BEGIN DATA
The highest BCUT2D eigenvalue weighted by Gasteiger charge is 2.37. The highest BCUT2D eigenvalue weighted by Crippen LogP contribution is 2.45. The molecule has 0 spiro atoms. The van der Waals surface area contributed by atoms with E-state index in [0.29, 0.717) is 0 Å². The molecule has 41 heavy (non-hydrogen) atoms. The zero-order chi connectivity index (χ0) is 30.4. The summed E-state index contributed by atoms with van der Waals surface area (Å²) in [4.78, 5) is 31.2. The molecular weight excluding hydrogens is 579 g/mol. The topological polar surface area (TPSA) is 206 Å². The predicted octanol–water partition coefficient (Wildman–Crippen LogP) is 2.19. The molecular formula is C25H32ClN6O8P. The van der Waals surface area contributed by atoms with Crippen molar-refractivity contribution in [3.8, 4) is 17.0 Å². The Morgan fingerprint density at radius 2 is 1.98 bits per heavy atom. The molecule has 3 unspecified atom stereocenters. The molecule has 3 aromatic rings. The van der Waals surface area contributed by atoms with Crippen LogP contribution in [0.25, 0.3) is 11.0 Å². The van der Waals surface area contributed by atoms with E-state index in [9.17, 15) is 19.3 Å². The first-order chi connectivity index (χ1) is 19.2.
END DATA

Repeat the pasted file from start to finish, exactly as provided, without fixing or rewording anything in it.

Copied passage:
The highest BCUT2D eigenvalue weighted by Gasteiger charge is 2.37. The highest BCUT2D eigenvalue weighted by Crippen LogP contribution is 2.45. The molecule has 0 spiro atoms. The van der Waals surface area contributed by atoms with E-state index in [0.29, 0.717) is 0 Å². The molecule has 41 heavy (non-hydrogen) atoms. The zero-order chi connectivity index (χ0) is 30.4. The summed E-state index contributed by atoms with van der Waals surface area (Å²) in [4.78, 5) is 31.2. The molecular weight excluding hydrogens is 579 g/mol. The topological polar surface area (TPSA) is 206 Å². The predicted octanol–water partition coefficient (Wildman–Crippen LogP) is 2.19. The molecular formula is C25H32ClN6O8P. The van der Waals surface area contributed by atoms with Crippen molar-refractivity contribution in [3.8, 4) is 17.0 Å². The Morgan fingerprint density at radius 2 is 1.98 bits per heavy atom. The molecule has 3 unspecified atom stereocenters. The molecule has 3 aromatic rings. The van der Waals surface area contributed by atoms with Crippen LogP contribution in [0.25, 0.3) is 11.0 Å². The van der Waals surface area contributed by atoms with E-state index in [9.17, 15) is 19.3 Å². The first-order chi connectivity index (χ1) is 19.2.